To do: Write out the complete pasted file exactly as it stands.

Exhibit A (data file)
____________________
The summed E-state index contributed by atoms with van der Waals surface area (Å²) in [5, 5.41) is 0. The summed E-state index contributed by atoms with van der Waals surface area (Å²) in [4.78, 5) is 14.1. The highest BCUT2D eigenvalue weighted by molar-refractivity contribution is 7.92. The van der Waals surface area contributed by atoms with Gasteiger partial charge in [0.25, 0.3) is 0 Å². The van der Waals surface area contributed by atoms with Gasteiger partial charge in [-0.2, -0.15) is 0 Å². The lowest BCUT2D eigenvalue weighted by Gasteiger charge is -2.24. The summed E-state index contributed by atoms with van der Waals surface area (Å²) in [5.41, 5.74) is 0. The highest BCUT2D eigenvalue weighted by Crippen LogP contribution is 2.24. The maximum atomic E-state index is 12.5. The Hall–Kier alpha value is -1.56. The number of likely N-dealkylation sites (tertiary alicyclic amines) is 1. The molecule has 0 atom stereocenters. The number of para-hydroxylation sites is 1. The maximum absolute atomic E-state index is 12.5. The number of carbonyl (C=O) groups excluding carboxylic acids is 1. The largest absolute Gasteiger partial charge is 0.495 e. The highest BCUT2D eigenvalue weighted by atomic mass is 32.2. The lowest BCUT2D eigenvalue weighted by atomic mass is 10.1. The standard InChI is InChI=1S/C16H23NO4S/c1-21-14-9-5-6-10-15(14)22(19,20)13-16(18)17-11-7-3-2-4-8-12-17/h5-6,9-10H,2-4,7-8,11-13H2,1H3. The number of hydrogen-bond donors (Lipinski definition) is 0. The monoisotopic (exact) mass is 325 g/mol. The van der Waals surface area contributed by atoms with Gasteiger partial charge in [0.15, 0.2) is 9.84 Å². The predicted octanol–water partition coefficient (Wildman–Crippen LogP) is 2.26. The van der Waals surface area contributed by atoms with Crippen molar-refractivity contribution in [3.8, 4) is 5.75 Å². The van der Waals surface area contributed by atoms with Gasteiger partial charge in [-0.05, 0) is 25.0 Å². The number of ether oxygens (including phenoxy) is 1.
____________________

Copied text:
The summed E-state index contributed by atoms with van der Waals surface area (Å²) in [5, 5.41) is 0. The summed E-state index contributed by atoms with van der Waals surface area (Å²) in [4.78, 5) is 14.1. The highest BCUT2D eigenvalue weighted by molar-refractivity contribution is 7.92. The van der Waals surface area contributed by atoms with Gasteiger partial charge in [0.25, 0.3) is 0 Å². The van der Waals surface area contributed by atoms with Gasteiger partial charge in [-0.2, -0.15) is 0 Å². The lowest BCUT2D eigenvalue weighted by Gasteiger charge is -2.24. The summed E-state index contributed by atoms with van der Waals surface area (Å²) in [5.41, 5.74) is 0. The highest BCUT2D eigenvalue weighted by Crippen LogP contribution is 2.24. The maximum atomic E-state index is 12.5. The Hall–Kier alpha value is -1.56. The number of likely N-dealkylation sites (tertiary alicyclic amines) is 1. The molecule has 0 atom stereocenters. The number of para-hydroxylation sites is 1. The maximum absolute atomic E-state index is 12.5. The number of carbonyl (C=O) groups excluding carboxylic acids is 1. The largest absolute Gasteiger partial charge is 0.495 e. The highest BCUT2D eigenvalue weighted by atomic mass is 32.2. The lowest BCUT2D eigenvalue weighted by atomic mass is 10.1. The standard InChI is InChI=1S/C16H23NO4S/c1-21-14-9-5-6-10-15(14)22(19,20)13-16(18)17-11-7-3-2-4-8-12-17/h5-6,9-10H,2-4,7-8,11-13H2,1H3. The number of hydrogen-bond donors (Lipinski definition) is 0. The monoisotopic (exact) mass is 325 g/mol. The van der Waals surface area contributed by atoms with Gasteiger partial charge in [0.15, 0.2) is 9.84 Å². The predicted octanol–water partition coefficient (Wildman–Crippen LogP) is 2.26. The van der Waals surface area contributed by atoms with Crippen molar-refractivity contribution in [3.8, 4) is 5.75 Å². The van der Waals surface area contributed by atoms with Gasteiger partial charge in [-0.05, 0) is 25.0 Å². The number of ether oxygens (including phenoxy) is 1.